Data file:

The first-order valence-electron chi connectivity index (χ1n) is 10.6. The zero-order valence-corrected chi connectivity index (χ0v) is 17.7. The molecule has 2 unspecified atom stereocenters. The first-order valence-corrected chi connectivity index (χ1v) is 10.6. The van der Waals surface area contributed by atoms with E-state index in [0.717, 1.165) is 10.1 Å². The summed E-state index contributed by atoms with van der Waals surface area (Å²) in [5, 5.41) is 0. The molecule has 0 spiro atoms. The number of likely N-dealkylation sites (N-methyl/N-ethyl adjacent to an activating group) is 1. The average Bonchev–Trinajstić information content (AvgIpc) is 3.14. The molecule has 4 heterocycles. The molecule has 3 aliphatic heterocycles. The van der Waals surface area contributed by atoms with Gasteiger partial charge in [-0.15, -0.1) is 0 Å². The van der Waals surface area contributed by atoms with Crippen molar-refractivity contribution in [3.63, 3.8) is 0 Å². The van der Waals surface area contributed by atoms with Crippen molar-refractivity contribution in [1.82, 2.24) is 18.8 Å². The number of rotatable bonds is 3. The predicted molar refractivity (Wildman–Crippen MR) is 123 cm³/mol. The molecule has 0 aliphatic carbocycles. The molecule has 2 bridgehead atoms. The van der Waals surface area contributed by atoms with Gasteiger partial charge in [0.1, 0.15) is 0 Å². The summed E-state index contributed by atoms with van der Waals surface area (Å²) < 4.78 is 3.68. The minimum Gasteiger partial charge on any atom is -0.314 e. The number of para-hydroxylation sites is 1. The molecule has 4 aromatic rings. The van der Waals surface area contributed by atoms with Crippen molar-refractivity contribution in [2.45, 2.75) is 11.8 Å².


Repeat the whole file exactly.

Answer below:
The first-order valence-electron chi connectivity index (χ1n) is 10.6. The zero-order valence-corrected chi connectivity index (χ0v) is 17.7. The molecule has 2 unspecified atom stereocenters. The first-order valence-corrected chi connectivity index (χ1v) is 10.6. The van der Waals surface area contributed by atoms with E-state index in [0.717, 1.165) is 10.1 Å². The summed E-state index contributed by atoms with van der Waals surface area (Å²) in [5, 5.41) is 0. The molecule has 0 spiro atoms. The number of likely N-dealkylation sites (N-methyl/N-ethyl adjacent to an activating group) is 1. The average Bonchev–Trinajstić information content (AvgIpc) is 3.14. The molecule has 4 heterocycles. The molecule has 3 aliphatic heterocycles. The van der Waals surface area contributed by atoms with Gasteiger partial charge in [-0.15, -0.1) is 0 Å². The van der Waals surface area contributed by atoms with Crippen molar-refractivity contribution in [3.63, 3.8) is 0 Å². The van der Waals surface area contributed by atoms with Crippen molar-refractivity contribution in [1.82, 2.24) is 18.8 Å². The number of rotatable bonds is 3. The predicted molar refractivity (Wildman–Crippen MR) is 123 cm³/mol. The molecule has 0 aliphatic carbocycles. The molecule has 2 bridgehead atoms. The van der Waals surface area contributed by atoms with Gasteiger partial charge in [0.1, 0.15) is 0 Å². The summed E-state index contributed by atoms with van der Waals surface area (Å²) < 4.78 is 3.68. The minimum Gasteiger partial charge on any atom is -0.314 e. The number of para-hydroxylation sites is 1. The molecule has 4 aromatic rings. The van der Waals surface area contributed by atoms with Crippen molar-refractivity contribution in [2.45, 2.75) is 11.8 Å².